On 16 February 2017, on a proposal from Luxembourg MEP Mady Delvaux, the European Parliament adopted a resolution containing recommendations to the Commission on civil law rules on robotics. Although this text has no legal value, it allows Parliament to ask the Commission to present a proposal for a directive based on the elements of the resolution.
It is therefore necessary to analyse in detail the content of this text, particularly in that it sets out ambitions on what could become a right for robots at European level.
First of all, the European Parliament begins by demonstrating its awareness of the evolution of robots and the growing place they are likely to occupy in our society.
Based on historical references from the human imagination such as Mary Shelley’s Frankenstein’s creature, Pygmalion’s ancient myth, Prague’s golem or Karel’s robot Čapek, Parliament notes that technology in robots and artificial intelligence has largely passed the stage of the idea to the point of being on the point of triggering a new industrial revolution likely to affect society as a whole, which justifies the establishment of an appropriate legal framework including a precise definition of the concepts of robots and artificial intelligence without however seeking to slow down innovation.
According to Parliament, it is therefore necessary to allow innovation in robots and artificial intelligence to develop, since these entities can constitute an important vector for job creation and the realisation of profits in many areas of the economy, namely production, trade, but also transport, medical care, rescue, education and agriculture.
Nevertheless, the text also mentions the risk posed by artificial intelligence on a probable destruction of jobs which would primarily concern the least qualified jobs. Similarly, the possibility of extreme concentration of wealth in the hands of a minority of individuals is highlighted.
The report takes into account the adoption of the General Regulation on Data Protection (GDPR) of 8 April 2016 and raises the idea of further measures to optimise data protection at European level.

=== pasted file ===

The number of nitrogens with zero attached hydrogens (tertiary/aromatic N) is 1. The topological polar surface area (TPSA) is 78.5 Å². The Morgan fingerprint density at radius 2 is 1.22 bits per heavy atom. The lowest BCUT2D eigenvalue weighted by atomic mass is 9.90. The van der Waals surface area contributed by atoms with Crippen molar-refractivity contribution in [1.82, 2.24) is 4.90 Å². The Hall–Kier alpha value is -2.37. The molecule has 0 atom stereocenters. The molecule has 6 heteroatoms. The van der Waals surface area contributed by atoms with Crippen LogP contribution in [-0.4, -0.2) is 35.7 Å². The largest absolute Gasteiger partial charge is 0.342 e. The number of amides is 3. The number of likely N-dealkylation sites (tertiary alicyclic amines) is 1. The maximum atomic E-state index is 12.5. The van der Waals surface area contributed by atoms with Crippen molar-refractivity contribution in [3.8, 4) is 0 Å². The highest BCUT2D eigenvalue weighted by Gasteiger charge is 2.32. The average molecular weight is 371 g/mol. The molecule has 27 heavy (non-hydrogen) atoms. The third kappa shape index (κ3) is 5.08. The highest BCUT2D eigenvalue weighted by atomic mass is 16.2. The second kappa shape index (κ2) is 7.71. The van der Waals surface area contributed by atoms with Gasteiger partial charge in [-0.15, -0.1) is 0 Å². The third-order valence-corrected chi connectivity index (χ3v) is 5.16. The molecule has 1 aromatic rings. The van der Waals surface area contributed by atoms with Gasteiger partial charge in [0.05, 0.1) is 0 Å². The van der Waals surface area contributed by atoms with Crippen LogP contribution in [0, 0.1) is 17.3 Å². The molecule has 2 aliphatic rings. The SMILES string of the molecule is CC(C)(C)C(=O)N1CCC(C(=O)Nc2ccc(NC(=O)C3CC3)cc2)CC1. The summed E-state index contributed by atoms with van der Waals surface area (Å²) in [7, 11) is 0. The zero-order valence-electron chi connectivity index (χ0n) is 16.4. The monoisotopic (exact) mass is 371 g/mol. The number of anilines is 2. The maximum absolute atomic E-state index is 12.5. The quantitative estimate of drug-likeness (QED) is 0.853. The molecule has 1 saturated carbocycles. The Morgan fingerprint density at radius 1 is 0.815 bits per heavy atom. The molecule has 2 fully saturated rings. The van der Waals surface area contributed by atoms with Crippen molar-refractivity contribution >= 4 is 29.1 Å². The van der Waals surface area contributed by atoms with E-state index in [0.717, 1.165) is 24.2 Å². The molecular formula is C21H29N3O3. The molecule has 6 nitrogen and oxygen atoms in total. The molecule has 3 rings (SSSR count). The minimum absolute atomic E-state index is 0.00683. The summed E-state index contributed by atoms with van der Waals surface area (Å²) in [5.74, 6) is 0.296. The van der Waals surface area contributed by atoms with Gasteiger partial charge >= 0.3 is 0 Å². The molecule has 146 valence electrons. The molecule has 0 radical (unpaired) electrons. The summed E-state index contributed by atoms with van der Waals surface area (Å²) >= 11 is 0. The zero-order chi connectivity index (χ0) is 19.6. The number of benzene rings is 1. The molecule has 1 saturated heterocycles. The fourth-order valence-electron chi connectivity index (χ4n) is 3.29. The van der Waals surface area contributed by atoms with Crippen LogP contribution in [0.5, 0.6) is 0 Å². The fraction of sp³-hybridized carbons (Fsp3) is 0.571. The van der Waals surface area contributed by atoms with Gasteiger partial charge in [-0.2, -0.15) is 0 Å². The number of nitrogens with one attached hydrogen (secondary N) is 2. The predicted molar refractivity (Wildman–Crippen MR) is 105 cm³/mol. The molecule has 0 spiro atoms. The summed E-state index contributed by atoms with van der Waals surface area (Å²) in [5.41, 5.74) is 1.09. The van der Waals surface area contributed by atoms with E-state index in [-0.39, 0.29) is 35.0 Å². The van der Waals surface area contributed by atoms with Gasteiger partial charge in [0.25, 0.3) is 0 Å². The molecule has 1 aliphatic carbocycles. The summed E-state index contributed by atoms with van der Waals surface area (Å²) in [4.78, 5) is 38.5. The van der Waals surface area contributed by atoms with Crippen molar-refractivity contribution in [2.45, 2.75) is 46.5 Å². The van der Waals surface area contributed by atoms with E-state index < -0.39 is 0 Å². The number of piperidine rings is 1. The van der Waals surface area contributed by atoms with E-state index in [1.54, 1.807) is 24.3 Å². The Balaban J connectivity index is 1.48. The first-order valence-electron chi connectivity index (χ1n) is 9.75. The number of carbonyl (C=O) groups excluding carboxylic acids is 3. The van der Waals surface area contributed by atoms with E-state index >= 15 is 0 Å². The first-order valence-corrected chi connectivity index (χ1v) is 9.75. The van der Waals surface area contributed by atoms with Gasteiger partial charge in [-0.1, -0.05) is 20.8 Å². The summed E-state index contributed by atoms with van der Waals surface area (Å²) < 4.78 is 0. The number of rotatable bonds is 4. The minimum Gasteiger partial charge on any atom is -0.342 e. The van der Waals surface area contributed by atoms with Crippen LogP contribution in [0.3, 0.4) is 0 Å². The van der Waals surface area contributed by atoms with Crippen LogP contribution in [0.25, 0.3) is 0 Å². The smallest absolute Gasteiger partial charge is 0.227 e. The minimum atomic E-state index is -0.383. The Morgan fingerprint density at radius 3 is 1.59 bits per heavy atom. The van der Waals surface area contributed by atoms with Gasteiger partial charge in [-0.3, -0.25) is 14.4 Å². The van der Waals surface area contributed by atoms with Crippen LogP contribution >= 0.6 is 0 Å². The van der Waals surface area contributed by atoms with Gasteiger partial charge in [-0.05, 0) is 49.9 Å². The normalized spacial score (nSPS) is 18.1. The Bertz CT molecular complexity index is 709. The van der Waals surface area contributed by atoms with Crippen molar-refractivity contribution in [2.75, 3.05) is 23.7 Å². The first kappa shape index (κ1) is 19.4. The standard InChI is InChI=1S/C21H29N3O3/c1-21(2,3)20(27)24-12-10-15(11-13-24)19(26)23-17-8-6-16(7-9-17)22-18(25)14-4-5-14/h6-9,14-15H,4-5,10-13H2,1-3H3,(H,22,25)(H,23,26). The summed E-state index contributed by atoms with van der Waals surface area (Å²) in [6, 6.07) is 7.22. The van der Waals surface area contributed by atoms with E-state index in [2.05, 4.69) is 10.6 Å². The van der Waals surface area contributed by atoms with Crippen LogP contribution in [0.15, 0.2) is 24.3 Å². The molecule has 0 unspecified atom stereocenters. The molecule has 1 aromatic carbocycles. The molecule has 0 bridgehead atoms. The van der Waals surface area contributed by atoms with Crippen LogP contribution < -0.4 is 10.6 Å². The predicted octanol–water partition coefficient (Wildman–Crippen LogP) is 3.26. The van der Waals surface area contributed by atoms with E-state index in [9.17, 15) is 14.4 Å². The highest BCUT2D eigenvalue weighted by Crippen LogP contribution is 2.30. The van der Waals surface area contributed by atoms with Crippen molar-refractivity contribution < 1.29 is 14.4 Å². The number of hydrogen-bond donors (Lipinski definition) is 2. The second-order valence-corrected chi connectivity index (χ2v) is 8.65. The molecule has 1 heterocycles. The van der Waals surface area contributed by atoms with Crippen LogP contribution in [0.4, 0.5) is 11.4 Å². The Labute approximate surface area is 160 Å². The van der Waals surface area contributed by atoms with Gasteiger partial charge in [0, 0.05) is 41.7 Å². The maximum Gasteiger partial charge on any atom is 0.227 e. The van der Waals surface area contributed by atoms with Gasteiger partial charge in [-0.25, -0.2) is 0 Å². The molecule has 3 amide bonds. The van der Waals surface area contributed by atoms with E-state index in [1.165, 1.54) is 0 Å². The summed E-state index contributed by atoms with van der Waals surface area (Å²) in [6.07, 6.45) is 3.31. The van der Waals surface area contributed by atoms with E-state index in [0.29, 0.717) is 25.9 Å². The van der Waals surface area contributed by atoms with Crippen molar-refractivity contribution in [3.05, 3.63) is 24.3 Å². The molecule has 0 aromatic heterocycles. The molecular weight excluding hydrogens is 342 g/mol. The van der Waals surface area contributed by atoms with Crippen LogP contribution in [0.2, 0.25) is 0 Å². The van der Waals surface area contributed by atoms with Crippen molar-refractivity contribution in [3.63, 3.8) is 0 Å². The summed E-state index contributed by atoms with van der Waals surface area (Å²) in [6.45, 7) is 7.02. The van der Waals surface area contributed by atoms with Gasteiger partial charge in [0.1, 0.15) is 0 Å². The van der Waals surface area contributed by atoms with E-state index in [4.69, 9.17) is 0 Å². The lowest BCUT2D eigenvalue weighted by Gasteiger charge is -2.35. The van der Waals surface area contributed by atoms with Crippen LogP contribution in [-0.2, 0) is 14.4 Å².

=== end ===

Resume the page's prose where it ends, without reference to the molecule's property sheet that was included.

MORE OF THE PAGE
Moreover, Parliament highlights the reality that the leading robotics and artificial intelligence states of the United States, China, Japan and South Korea have already begun to establish legal frameworks specific to these fields. In this connection, the text even implies that it is essential to regulate quickly on a European scale, the major risk being the imposition of a legal text from a third State.
At institutional level, Parliament calls on the Commission to consider the relevance of creating a specific EU agency responsible for robotics and artificial intelligence. One of its roles would be to manage a general European registration system for advanced robots.
As regards intellectual property, Parliament considers that the existing legal provisions may be sufficient to provide a framework for robotics, although specific examination is necessary for certain aspects.
The text states that robotics must respect the right to privacy and the right to the protection of personal data. Moreover, it is necessary to establish a high level of security for robotics systems, given that the free flow of data is one of the foundations of the digital economy and the development of robotics and artificial intelligence.
The report stresses the need to develop technical standards at international level and to organise tests of robots in real conditions.
As regards autonomous vehicles, the text calls on the Commission to adopt specific rules for autonomous cars, which are intended to influence a number of areas such as civil liability, road safety, the environment, data, ICT infrastructure and employment.
As regards liability, Parliament considers it essential that the Commission find a solution to the problem of the regime applicable to damage caused by robots. It therefore asks the Commission to submit a proposal for a legislative instrument on this subject. It would focus responsibility on the person who has the ability to minimize the risk of damage, and so that the responsibility is proportional to the degree of autonomy of the robot.
In addition, Parliament suggests the introduction of a compulsory insurance system with a specific fund.
It should also be noted that the report proposes amending certain international agreements such as the Vienna Convention of 8 November 1968 on Road Traffic and the Hague Convention on the Law Applicable to Road Traffic Accidents, the aim being to simplify the rules of private international law in order to make it easier to regulate autonomous vehicles.
Finally, Parliament is in favour of the creation of a legal personality specific to robots, which would be applied to the most sophisticated elements.
The resolution also covers other subjects such as research and innovation, personal care robots, medical robots, the repair and improvement of the human body, education, employment and the environment. For example, the text strongly encourages research, provided that it is based on ethical rules that should be defined in Union law.